The answer, advocates argue, is to revisit the decision to fund students with a voucher in the first place. Instead, we should move away from the market and toward a model where the feds fund public colleges directly. In return, those public institutions pledge not to charge any tuition or fees. And because the feds directly control the purse strings, the argument goes, they’ll have greater leverage to set quality standards, hold colleges accountable, and require them to implement chosen reforms. Indeed, President Obama’s proposal reads like a federal reform plan for community colleges, complete with a laundry list of new requirements for states and schools.

The Wrong Prescription

Obama’s plan is provocative, but it’s deeply flawed. First, thanks to federal aid, most low- and middle-income students already pay no net tuition to attend community college, yet student outcomes at two-year colleges are poor. Second, free community college could lead students to “undermatch,” which would lower their odds of completing a degree. Third, Washington cannot regulate community colleges to success. Fourth, the combination of tuition caps and direct public funding could actually lead to rationing. Finally, a free public option would stifle innovation and competition.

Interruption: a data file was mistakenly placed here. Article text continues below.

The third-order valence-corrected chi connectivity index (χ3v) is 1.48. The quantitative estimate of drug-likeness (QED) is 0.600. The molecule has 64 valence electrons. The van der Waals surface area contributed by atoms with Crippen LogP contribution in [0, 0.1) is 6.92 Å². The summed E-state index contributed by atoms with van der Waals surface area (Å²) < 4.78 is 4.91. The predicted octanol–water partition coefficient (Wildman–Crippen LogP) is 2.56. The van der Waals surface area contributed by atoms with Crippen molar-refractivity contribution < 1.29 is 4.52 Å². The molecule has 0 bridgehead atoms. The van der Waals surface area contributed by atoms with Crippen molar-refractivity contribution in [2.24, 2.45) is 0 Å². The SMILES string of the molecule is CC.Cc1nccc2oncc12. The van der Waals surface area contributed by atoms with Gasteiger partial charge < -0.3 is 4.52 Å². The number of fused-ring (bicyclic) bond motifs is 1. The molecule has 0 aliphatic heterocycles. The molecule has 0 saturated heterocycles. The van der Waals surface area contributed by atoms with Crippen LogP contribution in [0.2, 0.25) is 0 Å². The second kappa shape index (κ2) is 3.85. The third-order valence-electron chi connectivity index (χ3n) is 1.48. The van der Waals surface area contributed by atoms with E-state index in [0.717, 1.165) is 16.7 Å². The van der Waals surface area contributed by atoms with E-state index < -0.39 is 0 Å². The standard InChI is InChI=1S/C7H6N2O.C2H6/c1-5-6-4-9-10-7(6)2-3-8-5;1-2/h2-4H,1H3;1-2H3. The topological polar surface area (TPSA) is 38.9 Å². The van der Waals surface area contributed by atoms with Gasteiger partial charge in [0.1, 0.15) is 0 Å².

ednext_XVI_1_forum_kelly_fig-smallLet’s start with the most basic objection: community colleges are already tuition-free for most low-income students (see Figure 2). According to the College Board, students with annual family incomes under $65,000 received enough grant aid to cover the entire cost of tuition at community colleges in 2011‒12 (the most recent federal data available). In fact, dependent students in the lowest income quartile received enough grant and scholarship aid to cover the cost of tuition and leave $3,100 to cover other expenses (the average independent student received enough grant aid to cover tuition with $1,800 left over). Middle- and upper-income students pay a modest amount in net tuition, but that is because government aid is progressive. Free community college would provide a windfall to these families who would pay to send their kid to college in the absence of a free public option.